| Main |


The Thurston County Board of Commissioners took testimony at a Public Hearing last night about the Yelm Comprehensive Plan Amendments, and specially the Transportation Chapter. While Olympia, Lacey & Tumwater issues were included in the Public Hearing, no one was present to provide testimony about those cities.
Chair Diane Oberquell opened the Hearing stating that the City of Yelm would have 10 minutes, followed by the attorney representing JZ Knight, then the public would have 3 minutes each, without repeating what was previously stated.
Representing the City of Yelm were talks by Assoc. City Planner Merriman, Community Development Director Beck, TRPC Rep. McCormick & Mayor Harding. Others in the audience supporting the city’s plan were newly appointed Yelm Planning Commission Chair Carlos Perez, City Council member John Thompson representing the entire Yelm City Council and Mike Edwards, Thurston County EDC Board member, large Yelm landowner and Yelm pioneer family descendant.
Several letters were received by the Commission and several public members spoke highlighting various aspects of Yelm’s traffic issues and city policies that do not address several aspects of roads, developmental approvals and traffic approaching gridlock status.
The Public Hearing lasted and hour.

The Board of Commissioners will have Work Sessions on Dec. 12 from 3 – 4pm and on Dec. 18 from 4 – 4:30pm to review amongst themselves all of the public input on the Comprehensive Plan.
The public is welcome to attend as observers only, however no public comments are permitted at these 2 sessions. A determination will be released at a later date.

For those interested, my unabridged testimony is at the bottom of this entry.


“Letters were set be mailed Friday [Nov. 30] telling 75,000 current or former Wal-Mart workers in Washington that they are plaintiffs in a statewide class action against the retail giant.
The mailing is the latest development in the suit, which was filed nearly six years ago in King County Superior Court.
Set for trial in the spring of 2009, the suit is “the largest wage-and-hour class action ever certified in Washington state,” class counsel Beth Terrell of Tousley Brain Stephens PLLC in Seattle said Friday at a news conference.
“The workers will prove that Wal-Mart failed to pay workers for some of the time they worked and deprived them of legally required meal and rest breaks,” Terrell said. “Wal-Mart’s drive for profits has come at the expense of its low-wage employees.”
She estimated that damages against Bentonville, Ark.-based Wal-Mart Stores Inc. will total tens of millions of dollars in wages wrongly withheld from workers,” quoting the Seattle P-I.

Two years ago, Wal-Mart CEO H. Lee Scott announced a bold initiative to turn the world’s largest corporation green. After numerous delays, the company has finally released its first progress report.

So how much greener are they?

The bulk of the report argues that Wal-Mart will never be a sustainable company as long as it is a major contributor to sprawl, relies on sourcing products from the other side of the globe, and pursues a business model based on slashing costs to the bone.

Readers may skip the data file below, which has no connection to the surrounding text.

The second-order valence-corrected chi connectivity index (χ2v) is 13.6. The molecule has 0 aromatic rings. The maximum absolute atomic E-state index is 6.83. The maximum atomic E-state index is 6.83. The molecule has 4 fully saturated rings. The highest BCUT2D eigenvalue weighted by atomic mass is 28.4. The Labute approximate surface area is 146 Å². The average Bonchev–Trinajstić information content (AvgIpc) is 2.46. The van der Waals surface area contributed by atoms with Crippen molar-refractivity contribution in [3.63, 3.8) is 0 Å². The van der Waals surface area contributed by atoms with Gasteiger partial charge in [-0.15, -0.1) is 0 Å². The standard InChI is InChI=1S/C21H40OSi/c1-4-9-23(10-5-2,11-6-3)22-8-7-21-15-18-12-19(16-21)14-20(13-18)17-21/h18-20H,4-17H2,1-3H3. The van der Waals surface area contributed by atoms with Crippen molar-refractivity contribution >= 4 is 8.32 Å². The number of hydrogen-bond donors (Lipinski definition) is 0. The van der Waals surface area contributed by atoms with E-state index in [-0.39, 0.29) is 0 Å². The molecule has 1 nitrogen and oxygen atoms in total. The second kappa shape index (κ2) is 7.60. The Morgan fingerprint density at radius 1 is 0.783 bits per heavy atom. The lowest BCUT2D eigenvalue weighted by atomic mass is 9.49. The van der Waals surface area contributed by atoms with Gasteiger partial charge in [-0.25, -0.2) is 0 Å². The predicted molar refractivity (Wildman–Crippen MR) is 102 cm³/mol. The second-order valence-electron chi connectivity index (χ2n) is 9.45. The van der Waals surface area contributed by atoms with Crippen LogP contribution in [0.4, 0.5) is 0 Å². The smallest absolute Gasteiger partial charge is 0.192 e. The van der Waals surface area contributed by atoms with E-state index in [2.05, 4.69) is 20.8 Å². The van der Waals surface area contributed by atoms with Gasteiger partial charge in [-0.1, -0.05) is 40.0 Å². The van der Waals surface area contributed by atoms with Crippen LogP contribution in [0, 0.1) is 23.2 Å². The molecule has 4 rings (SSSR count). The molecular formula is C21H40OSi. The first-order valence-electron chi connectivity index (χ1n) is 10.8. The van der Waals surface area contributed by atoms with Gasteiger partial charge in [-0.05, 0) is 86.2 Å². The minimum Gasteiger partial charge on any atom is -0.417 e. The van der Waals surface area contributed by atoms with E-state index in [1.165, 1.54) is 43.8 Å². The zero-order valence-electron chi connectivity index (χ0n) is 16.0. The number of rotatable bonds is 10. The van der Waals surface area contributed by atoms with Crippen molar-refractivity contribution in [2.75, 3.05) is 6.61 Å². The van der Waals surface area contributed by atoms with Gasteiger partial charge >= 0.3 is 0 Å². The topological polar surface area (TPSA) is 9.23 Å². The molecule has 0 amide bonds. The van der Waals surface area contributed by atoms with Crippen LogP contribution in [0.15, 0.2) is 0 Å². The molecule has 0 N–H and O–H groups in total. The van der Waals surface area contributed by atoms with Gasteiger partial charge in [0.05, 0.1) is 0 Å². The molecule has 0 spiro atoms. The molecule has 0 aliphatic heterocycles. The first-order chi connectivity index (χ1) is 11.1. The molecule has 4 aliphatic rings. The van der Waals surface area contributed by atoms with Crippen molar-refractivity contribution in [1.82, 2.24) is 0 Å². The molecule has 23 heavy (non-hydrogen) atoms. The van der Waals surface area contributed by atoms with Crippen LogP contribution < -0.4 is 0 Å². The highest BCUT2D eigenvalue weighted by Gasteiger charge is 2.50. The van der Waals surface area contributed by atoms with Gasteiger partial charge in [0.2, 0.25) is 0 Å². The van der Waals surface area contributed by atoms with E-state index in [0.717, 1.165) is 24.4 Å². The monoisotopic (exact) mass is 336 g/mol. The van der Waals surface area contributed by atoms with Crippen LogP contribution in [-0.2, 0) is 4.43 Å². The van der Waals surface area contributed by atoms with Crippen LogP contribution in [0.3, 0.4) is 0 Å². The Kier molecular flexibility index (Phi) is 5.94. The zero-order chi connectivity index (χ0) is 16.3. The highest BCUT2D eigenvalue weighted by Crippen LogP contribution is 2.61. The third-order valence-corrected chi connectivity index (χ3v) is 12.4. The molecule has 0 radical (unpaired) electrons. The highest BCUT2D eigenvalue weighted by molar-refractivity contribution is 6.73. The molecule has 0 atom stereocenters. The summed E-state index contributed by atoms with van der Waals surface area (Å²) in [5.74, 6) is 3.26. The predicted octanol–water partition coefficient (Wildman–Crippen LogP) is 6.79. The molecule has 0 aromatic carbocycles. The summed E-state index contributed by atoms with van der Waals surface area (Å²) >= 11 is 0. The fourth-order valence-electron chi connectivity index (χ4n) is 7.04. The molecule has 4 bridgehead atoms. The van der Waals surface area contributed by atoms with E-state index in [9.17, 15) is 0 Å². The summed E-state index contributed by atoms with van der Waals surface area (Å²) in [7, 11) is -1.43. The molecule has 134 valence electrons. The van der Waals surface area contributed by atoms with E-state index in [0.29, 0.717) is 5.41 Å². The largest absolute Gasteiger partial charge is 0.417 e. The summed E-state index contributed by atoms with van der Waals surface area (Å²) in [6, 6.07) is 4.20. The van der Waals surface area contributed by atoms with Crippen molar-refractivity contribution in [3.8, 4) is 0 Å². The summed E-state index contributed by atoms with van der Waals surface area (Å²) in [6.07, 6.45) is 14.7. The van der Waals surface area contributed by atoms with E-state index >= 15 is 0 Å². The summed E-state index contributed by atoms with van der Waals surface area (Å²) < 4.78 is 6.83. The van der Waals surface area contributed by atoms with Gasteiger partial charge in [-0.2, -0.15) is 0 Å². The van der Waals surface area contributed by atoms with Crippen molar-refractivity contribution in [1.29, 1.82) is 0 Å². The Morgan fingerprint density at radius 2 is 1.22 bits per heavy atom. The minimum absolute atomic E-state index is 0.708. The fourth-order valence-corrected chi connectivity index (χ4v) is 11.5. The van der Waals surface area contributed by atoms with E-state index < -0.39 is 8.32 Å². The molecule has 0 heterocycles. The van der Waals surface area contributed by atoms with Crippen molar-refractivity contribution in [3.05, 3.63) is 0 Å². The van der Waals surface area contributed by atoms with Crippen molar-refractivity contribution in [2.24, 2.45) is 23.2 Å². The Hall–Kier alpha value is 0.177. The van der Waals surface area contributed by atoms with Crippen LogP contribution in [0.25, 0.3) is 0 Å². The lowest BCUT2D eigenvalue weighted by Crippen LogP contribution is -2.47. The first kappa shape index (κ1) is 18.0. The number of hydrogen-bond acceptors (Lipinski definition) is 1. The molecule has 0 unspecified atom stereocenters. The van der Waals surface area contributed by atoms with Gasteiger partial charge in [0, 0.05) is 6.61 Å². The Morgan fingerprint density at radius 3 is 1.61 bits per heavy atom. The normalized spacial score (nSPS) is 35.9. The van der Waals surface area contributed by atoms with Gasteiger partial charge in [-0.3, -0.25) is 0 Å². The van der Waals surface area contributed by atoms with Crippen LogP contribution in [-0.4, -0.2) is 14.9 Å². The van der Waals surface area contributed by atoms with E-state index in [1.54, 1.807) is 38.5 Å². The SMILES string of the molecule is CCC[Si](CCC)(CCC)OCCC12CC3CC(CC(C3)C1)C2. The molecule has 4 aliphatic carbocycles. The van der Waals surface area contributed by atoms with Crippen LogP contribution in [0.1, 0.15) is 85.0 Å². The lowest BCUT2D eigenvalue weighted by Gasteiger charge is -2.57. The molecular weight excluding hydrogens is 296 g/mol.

…In total, Wal-Mart is responsible for greenhouse gases that are the equivalent of nearly half the amount produced by the entire country of France, according to analysis by Friends of the Earth and the Institute for Policy Studies.

Wal-Mart also ignores the environmental costs of all the car traffic associated with consumer travel to its stores. Supercenters on town outskirts are accessible mainly by driving, resulting in increased traffic and customers having to travel longer distances for their shopping. The carbon dioxide produced by customers driving to Wal-Mart stores is more than all of its other U.S. greenhouse gas emissions combined, according to the Institute for Local Self-Reliance, quoting AlterNet.

[Ed. Note: Hear that, Yelm City Council, who has turned the east end of Yelm into a car-strangled spanner connecting McKenna & Yelm with the approval and opening of a Super Wal-Mart?]


Mayor Harding says that 63% of Yelms traffic originates outside of the city and Community Development Director Grant Beck told the Thurston Planning Commission this is outside of the citys control. I find that an interesting comment, as there has been no traffic count in over 2 years to quote any accurate figure.
A Nov. 15, 2005 Pierce County Business Examiner story titled Yelm may become shopping mecca for south Pierce examined how the City of Yelm is working to make Yelm a retail hub.

Then on Oct. 2, 2006, the BE reported:
Not only does Yelm have one of the fastest growing population rates in the state, it also draws on much more than just its municipal population for its economy, said Michael Cade, executive director of Economic Development Council of Thurston County.
Yelm pulls from a larger region than Yelm proper, he said, pointing to a recent study commissioned by the EDC and City of Yelm. It even pulls from Pierce County quite a bit, even though it is located within Thurston County.
Yelm, which saw its population triple since 1990, has a primary trade area of 30,100 residents and a secondary trade area of 99,500 residents, according to the study done by consultant Eric Hovee of E.D. Hovee & Company LLC in Vancouver, Wash.
It means that while 30,000 people rely on stores in Yelm to provide convenience goods, almost 100,000 visit the city to shop around for bigger ticket items, such as appliances or cars.